The five-second test is one of the most convenient rapid UX testing methods available, although its value can be compromised by ignoring the restrictions of the method. The Five-Second Rules uses detailed examples from a collection of more than 300 tests to describe the strengths and weaknesses of this rapid testing method. Readers will learn about the "five-second rules" for getting useful data, and will explore what types of design issues can be resolved by using the method.
A five-second test (also known as "timeout test" and "exposure test") involves displaying a visual or informational design for five seconds, removing it from view, then asking what aspects were recalled most easily or vividly. The goal is to understand what stands out most about a design or product, and the impact on the viewer's perception of it.
- Describes the origins of the method and its usefulness in modern UX design research and testing
- Conveys the need to structure tests carefully so that time, effort, and money are not wasted, and compiled data is not misleading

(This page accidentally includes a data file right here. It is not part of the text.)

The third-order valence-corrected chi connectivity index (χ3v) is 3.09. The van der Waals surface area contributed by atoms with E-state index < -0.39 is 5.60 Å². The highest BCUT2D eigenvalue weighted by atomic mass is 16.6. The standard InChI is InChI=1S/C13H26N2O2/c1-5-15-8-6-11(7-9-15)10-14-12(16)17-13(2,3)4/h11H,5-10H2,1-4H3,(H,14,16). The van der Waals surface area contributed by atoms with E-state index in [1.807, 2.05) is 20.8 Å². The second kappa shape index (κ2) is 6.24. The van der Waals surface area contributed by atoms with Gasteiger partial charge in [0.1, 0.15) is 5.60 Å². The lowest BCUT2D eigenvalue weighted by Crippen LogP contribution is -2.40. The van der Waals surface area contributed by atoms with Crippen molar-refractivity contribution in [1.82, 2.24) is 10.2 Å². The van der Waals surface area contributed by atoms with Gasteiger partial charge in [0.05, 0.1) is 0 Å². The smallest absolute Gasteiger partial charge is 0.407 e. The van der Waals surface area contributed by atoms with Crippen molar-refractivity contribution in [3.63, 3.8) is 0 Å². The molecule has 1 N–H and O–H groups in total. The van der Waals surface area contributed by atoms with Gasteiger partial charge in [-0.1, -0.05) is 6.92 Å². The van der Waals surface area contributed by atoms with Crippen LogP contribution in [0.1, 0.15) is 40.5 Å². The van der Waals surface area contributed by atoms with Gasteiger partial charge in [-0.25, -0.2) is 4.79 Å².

- Fosters an appreciation for the method's outcomes and how they can contribute to the success or failure of a proposed design
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Chapter 1. The Method
Chapter 2. The Five-Second Rules
Chapter 3. Special Topic: Testing for Emotional Response
Chapter 4. Special Topic: Testing for Trust/Credibility
Chapter 5. Outside-the Box Uses
Paul Doncaster graduated from Bentley University's Human Factors in Information Design master's degree program in 2007, and has since worked on highly-complex UX projects within the domains of course technology, legal and intellectual property. He has written and spoken on many UX topics, including designing for emotional response, online readability, and designing for tablet users in the legal domain.